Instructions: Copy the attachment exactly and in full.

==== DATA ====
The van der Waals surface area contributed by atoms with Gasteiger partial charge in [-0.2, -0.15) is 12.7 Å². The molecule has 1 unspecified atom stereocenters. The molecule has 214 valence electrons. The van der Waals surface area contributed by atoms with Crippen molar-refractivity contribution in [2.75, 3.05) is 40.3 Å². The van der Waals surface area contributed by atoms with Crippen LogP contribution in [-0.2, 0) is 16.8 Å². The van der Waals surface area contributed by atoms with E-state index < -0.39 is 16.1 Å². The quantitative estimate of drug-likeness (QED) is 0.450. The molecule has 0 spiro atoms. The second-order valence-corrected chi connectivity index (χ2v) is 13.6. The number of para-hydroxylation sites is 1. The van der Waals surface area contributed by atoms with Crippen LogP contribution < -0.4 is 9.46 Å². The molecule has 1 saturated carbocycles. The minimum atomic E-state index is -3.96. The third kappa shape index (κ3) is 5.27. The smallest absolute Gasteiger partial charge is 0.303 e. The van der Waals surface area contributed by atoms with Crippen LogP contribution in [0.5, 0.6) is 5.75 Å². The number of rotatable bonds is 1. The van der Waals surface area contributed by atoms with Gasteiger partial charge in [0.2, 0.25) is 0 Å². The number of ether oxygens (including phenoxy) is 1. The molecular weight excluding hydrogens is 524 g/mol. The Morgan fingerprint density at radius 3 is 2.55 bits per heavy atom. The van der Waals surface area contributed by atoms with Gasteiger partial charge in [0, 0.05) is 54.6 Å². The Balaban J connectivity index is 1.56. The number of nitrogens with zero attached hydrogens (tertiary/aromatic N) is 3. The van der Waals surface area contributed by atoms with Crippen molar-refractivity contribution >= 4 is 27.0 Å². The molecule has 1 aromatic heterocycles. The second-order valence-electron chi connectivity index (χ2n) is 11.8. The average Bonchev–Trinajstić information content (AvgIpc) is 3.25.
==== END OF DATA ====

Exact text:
The van der Waals surface area contributed by atoms with Gasteiger partial charge in [-0.2, -0.15) is 12.7 Å². The molecule has 1 unspecified atom stereocenters. The molecule has 214 valence electrons. The van der Waals surface area contributed by atoms with Crippen molar-refractivity contribution in [2.75, 3.05) is 40.3 Å². The van der Waals surface area contributed by atoms with Crippen LogP contribution in [-0.2, 0) is 16.8 Å². The van der Waals surface area contributed by atoms with E-state index < -0.39 is 16.1 Å². The quantitative estimate of drug-likeness (QED) is 0.450. The molecule has 0 spiro atoms. The second-order valence-corrected chi connectivity index (χ2v) is 13.6. The number of para-hydroxylation sites is 1. The van der Waals surface area contributed by atoms with Crippen LogP contribution < -0.4 is 9.46 Å². The molecule has 1 saturated carbocycles. The minimum atomic E-state index is -3.96. The third kappa shape index (κ3) is 5.27. The smallest absolute Gasteiger partial charge is 0.303 e. The van der Waals surface area contributed by atoms with Crippen LogP contribution in [0.5, 0.6) is 5.75 Å². The number of rotatable bonds is 1. The van der Waals surface area contributed by atoms with Gasteiger partial charge in [0.2, 0.25) is 0 Å². The number of ether oxygens (including phenoxy) is 1. The molecular weight excluding hydrogens is 524 g/mol. The Morgan fingerprint density at radius 3 is 2.55 bits per heavy atom. The van der Waals surface area contributed by atoms with Gasteiger partial charge in [0, 0.05) is 54.6 Å². The Balaban J connectivity index is 1.56. The number of nitrogens with zero attached hydrogens (tertiary/aromatic N) is 3. The van der Waals surface area contributed by atoms with Crippen molar-refractivity contribution >= 4 is 27.0 Å². The molecule has 1 aromatic heterocycles. The second-order valence-electron chi connectivity index (χ2n) is 11.8. The average Bonchev–Trinajstić information content (AvgIpc) is 3.25.